Project will be fairly neutral for travel times on local streets. Some slightly faster, slower. Report is blaming bicyclists for traffic slow down due to new signal phasing.
Neighborhood. Are speeds being lowered for safety or anything? A road diet on N Wheeler proposed near the Moda center.
There are no projections with congestion pricing modelled.
They are “separate projects”. This doesn’t factor that in to that one.

Public comment: No build scenario… Is there a seismic upgrade?
Consultant: Paralyzes whole state if any link goes down?
Public comment: Amazed by Thompson water issues, dirt seems to be unstable under columns of I-5 north of project area by Thompson.
Project is trying to create space for pedestrians and cyclists on each block
No additional transit with this project
Project was coupled with North-Northeast quadrant plan. Supposedly integrated with city’s plans
Public concern: Ramps steeper than standards. Why are we putting in. When it’s not an improvement. Short answer is output of previous planning. 9% due to existing grade. Can’t give final grade but aware of grade challenges
MUP is to fix grade challenges
Air quality trends… Are the blue lines matching current data? National graph shows improvement but local may not
Difference is so small not to be an impact to human health. Slightly shorter distance. Benefit? Shouldn’t consider as benefit
Benefits exist outside of project
Hoping for existing regulations to help pollution
Which freeways did we should we locally look too show this is a good idea
Local projects 217 to 205
Capital highway to 217 i5 South
Seen operational improvements exceeding expectations for aux lane projects
Neighborhood effect? Threshold for human health?
Construction vehicles, dust control.
During construction, traffic down Flint. Flint causing pedestrians to get hit already. Traffic volumes measured at wrong time? Chaos in front of Tubman
A lot of potential traffic in front of school
$12M on air quality at Tubman already
“Traffic management plan and control plan”
In talks with PPS
Goal of project, taking traffic away from Flint
Portland versus ODOT. City supposedly at table
Why should these kids beat burden if i5 construction
Do boosters of project want their kids at Tubman? Guessing their kids aren’t going to Tubman. There’s going to be an impact, we need to mitigate

When we get to next phase, everyone gets to put in their comments. Conversations are active with PPS
A long time to work this out

“Not acceptable to send that volume through a school zone”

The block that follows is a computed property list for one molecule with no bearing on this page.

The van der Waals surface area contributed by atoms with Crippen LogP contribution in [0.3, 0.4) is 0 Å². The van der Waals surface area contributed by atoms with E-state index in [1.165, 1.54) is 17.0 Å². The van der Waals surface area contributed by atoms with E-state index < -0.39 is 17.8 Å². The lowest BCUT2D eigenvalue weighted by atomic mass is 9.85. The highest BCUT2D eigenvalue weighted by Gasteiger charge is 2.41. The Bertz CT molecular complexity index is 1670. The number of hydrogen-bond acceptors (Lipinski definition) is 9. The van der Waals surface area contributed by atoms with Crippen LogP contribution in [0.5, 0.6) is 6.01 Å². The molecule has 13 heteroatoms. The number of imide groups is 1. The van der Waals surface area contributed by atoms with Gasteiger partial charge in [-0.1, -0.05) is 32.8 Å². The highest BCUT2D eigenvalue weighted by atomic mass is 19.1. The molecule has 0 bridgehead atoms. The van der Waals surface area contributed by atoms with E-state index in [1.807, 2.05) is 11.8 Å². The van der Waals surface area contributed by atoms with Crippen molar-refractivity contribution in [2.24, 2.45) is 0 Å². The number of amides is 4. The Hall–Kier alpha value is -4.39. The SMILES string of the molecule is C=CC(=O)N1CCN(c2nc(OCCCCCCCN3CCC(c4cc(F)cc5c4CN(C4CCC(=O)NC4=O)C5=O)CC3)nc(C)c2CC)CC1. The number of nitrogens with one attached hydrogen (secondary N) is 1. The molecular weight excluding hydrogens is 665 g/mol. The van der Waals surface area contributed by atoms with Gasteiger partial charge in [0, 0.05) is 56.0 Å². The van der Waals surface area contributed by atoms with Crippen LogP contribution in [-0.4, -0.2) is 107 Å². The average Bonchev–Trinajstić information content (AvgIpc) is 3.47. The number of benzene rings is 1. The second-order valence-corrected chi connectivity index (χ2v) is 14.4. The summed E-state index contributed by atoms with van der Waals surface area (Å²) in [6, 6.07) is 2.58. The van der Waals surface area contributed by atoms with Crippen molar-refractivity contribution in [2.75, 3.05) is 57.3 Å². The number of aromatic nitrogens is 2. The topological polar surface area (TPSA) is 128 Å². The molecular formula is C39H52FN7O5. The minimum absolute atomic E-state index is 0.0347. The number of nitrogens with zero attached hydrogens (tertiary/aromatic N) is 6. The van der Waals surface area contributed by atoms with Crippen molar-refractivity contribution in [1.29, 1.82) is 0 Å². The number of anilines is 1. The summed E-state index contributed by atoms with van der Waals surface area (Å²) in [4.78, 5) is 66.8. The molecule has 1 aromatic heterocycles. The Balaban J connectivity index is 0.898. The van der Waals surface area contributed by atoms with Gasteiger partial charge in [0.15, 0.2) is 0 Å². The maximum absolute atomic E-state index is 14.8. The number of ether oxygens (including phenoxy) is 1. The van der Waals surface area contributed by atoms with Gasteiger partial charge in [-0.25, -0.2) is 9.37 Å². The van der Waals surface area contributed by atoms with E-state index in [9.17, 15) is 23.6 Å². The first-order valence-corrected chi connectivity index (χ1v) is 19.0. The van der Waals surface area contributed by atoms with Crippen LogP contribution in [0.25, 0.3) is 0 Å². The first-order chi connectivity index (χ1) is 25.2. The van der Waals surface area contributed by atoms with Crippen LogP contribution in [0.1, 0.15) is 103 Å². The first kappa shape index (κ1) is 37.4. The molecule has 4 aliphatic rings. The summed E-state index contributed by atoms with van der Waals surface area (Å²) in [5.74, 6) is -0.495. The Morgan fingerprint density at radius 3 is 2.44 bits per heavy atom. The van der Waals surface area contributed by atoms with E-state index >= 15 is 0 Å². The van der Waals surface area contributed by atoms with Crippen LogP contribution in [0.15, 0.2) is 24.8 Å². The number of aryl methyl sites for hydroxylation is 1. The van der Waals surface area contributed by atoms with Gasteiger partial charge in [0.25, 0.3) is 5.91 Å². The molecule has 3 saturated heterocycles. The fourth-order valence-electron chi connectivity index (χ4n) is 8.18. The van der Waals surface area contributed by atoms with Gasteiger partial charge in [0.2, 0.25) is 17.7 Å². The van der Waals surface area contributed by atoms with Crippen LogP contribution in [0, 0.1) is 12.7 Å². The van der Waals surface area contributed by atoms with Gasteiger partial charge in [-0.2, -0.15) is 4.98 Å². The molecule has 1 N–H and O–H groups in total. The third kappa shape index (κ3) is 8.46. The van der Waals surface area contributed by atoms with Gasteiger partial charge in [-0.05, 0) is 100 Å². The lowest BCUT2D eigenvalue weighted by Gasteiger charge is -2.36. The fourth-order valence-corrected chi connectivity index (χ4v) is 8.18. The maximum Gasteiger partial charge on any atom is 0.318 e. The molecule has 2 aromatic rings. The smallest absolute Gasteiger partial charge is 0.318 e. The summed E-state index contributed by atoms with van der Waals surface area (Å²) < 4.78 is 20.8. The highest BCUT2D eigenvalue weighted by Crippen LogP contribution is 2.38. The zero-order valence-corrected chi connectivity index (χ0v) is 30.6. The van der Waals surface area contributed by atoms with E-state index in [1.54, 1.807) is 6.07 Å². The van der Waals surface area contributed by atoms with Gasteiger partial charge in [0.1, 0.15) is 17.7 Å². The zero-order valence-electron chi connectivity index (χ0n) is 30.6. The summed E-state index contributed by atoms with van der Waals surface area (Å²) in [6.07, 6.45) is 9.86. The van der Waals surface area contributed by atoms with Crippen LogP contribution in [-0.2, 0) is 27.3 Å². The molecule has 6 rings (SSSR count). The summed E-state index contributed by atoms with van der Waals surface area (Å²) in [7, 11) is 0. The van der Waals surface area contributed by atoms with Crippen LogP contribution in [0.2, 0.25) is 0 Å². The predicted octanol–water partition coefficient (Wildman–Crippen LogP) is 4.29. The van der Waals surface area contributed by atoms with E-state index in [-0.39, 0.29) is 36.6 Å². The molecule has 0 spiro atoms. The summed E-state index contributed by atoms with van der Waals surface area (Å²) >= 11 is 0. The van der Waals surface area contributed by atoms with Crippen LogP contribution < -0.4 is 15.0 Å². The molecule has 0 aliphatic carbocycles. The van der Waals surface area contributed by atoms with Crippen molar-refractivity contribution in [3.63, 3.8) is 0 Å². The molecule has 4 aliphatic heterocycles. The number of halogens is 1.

Next phase is design if all goes well.

No more freeways presentation
Dozens of buttons tomorrow
$500 m
4 major platforms
Air quality
Induced demand
Environmental Justice
Worst census tract for air quality
Climate change

Driving is too energy intensive
Invest in transit
40% emissions in Oregon for transportation
We need to drive less
Safety
No traffic fatalities in a decade
ODOT owns much more dangerous facilities
No datasets included in EA document. Response from ODOT: will Fulfill request. We’re  already 23 days in. [since this meeting, documents came out]
FHWA said they would prefer the numbers not be released. Don’t want to release information that is modifiable. Trying to get to this quickly. EA provides methodology and outputs.

What is the Delta VMT (Vehicle Miles Travelled projection)? Information to be sent to us.
Harriet Tubman PTA in opposition
PPS had over promised and under delivered on Tubman so they are swamped with other efforts.

Comments now make a difference. Eliot has posted ways to comment online.
Comments affect legal standing to sue in the future.

Public Comment: Pastor lunch that ODOT talked to – Had no more freeways talked to them? They are just a small group of volunteers but they would talk to if we connected them.
Other freeway widening projects increasing VMT in state. Goal needs to be VMT reduction for Climate reasons.

Does ODOT have prioritization of non car modes? They look for opportunities. Most things are affecting city jurisdiction. Need to make improvements. What kinds of things would help that are under ODOT’s jurisdiction? We have issues in transportation planning with solos. Funding streams. Colors of money make it hard to spend on transit.

ODOT can prioritize non car

If no more freeways is successful, what’s next
Ultimately personal opinion swaying. Idea of auxiliary lane seems different than through lanes

NMF: Within Urban growth boundary, shouldn’t widen anything before congestion pricing

Would you call a plumber to fix a leak or buy a new $500 Million sink first? No congestion pricing in model is fatal flaw to this project- should do congestion project first.

We have to stop motordom. It’s so nice to be outside of a car.

Freeway industrial complex is benefitting from this project

Motion to approve Minutes: Approved 3-0

Motion: Write another letter regarding I-5 Project (still in opposition)